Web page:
Two married couples — Geoff and Rebecca Scott and Ryan Graham and his wife — decided to start Track 7 Brewing Company in 2010. At this time, craft beer was not trendy, and there were fewer than 10 breweries operating in the region.
Nearly a decade later, and Track 7 is now one of the largest of the region’s 80-plus breweries, boasting several dozen employees and a second location inside a massive warehouse near Natomas. Track 7’s website says it now distributes beer from Los Angeles to Pennsylvania, and the brewery is often credited with helping spark the city’s craft beer wave.
But turmoil has been brewing behind the scenes, according to a lawsuit filed on February 19 by one of the couples.
The Scotts are accusing Graham, his wife and several of Track 7’s founding investors of wrongful termination.
The suit also includes accusations that Graham made “offensive sexual remarks” toward Track 7 workers, including incidents that may have resulted in a confidential settlement with a female employee.
“He’s lucky ‘Me Too’ didn’t happen six months earlier,” said former Track 7 director of sales Doug Woodward of Graham’s alleged actions.
Graham, who is currently Track 7’s chief executive officer, wrote in a statement that he was “saddened” by the litigation filed by his former partners.
“This action represents their perspective and we respectfully disagree with the assertions made,” Graham wrote. “There will be a proper venue and future opportunity for us to appropriately respond and we will do so at that time.”
The Scotts claim that, when they tried to hold Graham accountable for his alleged behavior, he retaliated by orchestrating a power-grab that resulted in the loss of their jobs, income and investment in the brewery.
“The Scotts have always championed and supported a workplace free from harassment and retaliation,” the couple’s attorney Martin Jensen wrote in a statement. “It is therefore ironic that, as the leaders of Track 7 who supported a proper and lawful workplace, they have been retaliated against so brazenly by their former business partners.”
The suit, alleges incidents of misconduct by Graham against one female employee. (CapRadio is not publishing the woman’s name since the suit claims she is a victim of sexual harassment.)
Because Graham’s wife was Track 7’s human-resources director in 2016, when these incidents allegedly occurred, the brewery commissioned an independent law firm, Van Dermyden Maddux, to investigate the accusations. The law firm says it interviewed 10 employees, and its findings are included in the lawsuit.
On one occasion, in 2015, Graham allegedly had been drinking and asked the female employee for a ride home. She drove while a male co-worker sat in the front seat and Graham in the back.
During the ride, the law firm’s reports that Graham began to look through a pile of the female employee’s laundry, then stated several times “Where are your panties? Are they in here? I want to see them.”
In a separate October 2016 incident, which allegedly occurred during a company trip to the Great American Beer Festival in Colorado, the law firm found that Graham made a “series of sexual comments” while on a taxi ride with the same female employee, her mother and other Track 7 employees.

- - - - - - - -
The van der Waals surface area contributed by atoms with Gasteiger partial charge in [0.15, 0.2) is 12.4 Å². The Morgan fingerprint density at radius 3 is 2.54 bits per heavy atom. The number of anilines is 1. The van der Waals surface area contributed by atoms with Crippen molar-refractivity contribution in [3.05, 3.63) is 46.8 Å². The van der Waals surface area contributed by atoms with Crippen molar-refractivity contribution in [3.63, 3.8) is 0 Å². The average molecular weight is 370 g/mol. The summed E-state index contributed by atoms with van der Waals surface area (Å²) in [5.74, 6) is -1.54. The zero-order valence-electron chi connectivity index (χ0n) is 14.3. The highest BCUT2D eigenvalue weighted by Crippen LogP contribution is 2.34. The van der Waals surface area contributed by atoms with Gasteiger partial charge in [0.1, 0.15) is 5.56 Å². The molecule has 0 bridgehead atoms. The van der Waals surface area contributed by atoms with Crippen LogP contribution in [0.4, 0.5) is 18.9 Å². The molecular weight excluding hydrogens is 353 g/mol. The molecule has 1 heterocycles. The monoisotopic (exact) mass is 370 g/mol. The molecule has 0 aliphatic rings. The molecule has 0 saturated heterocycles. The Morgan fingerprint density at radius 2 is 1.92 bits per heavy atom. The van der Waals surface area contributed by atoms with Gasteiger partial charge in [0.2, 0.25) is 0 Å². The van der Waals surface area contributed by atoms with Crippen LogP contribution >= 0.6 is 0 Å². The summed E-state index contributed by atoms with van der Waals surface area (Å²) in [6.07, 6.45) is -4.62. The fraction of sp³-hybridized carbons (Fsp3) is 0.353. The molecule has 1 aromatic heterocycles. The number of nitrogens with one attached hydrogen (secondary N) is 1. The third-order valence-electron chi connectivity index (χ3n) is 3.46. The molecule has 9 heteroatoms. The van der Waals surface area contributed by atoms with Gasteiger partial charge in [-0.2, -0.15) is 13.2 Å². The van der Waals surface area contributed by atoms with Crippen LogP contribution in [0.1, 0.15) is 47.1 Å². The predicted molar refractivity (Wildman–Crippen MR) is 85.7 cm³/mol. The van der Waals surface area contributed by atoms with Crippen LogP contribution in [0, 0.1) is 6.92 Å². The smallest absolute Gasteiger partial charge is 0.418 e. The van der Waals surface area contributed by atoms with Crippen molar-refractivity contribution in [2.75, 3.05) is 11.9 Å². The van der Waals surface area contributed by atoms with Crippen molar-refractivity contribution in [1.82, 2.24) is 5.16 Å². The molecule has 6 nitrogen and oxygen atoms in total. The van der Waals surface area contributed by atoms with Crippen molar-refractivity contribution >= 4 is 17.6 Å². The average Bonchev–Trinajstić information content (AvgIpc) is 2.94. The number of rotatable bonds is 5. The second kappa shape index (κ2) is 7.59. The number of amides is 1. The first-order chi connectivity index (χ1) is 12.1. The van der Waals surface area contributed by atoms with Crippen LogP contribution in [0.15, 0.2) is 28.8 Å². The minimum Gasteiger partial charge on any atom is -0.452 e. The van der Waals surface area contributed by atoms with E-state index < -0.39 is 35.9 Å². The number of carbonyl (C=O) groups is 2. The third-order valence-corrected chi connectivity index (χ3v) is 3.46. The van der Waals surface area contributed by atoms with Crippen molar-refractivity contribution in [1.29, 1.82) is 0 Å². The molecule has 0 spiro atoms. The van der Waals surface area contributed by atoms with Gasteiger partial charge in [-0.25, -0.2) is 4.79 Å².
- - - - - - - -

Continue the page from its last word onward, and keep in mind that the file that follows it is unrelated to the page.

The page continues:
It alleges that Graham stated that he “likes purple nipples,” then asked the female employee and her mom if they had purple nipples, and if they needed to be “released.”
The law firm’s findings cite five total incidents of “offensive sexual remarks” and “offensive physical conduct,” in addition to other instances when Graham allegedly engaged in hostile or “threatening” workplace behavior.
The Scotts’ lawsuit alleges that Graham hired an attorney and reached a confidential settlement with the female employee in October 2017.
“As with all of our employees, Track 7 does not comment on the the circumstances surrounding the departure of former employees and we will not do so in this matter,” Graham wrote in response to CapRadio’s inquiry about details in the lawsuit.
The female employee declined to speak with CapRadio.
Woodward, who is cited in the lawsuit as a witness, says he was director of sales at Track 7 during this time. In an interview with CapRadio, he said that co-workers discussed Graham’s alleged actions after they returned from the festival.
Geoff and Rebecca Scott claim that efforts to hold Graham accountable for the law firm’s findings led to them being pushed out of Track 7. In the lawsuit, they claim to have not received any compensation as founding investors since they lost their jobs in May of 2018.
Both filed claims with the state Department of Fair Employment & Housing, which is often a precursor to litigation.
The couple wants a judge to declare that they are owed damages befitting a 40 percent interest in Track 7, plus punitive damages and legal fees.
“The Scotts view litigation as a last resort and they are saddened and anguished to have to take this very public recourse involving a company that they truly love and support,” the couples’ attorney Martin Jensen wrote.
Graham wrote that, until he has the opportunity to respond to the lawsuit, “Track 7 will continue to focus on the great employees and quality products that we provide.”
Bob Moffitt contributed reporting to this story.
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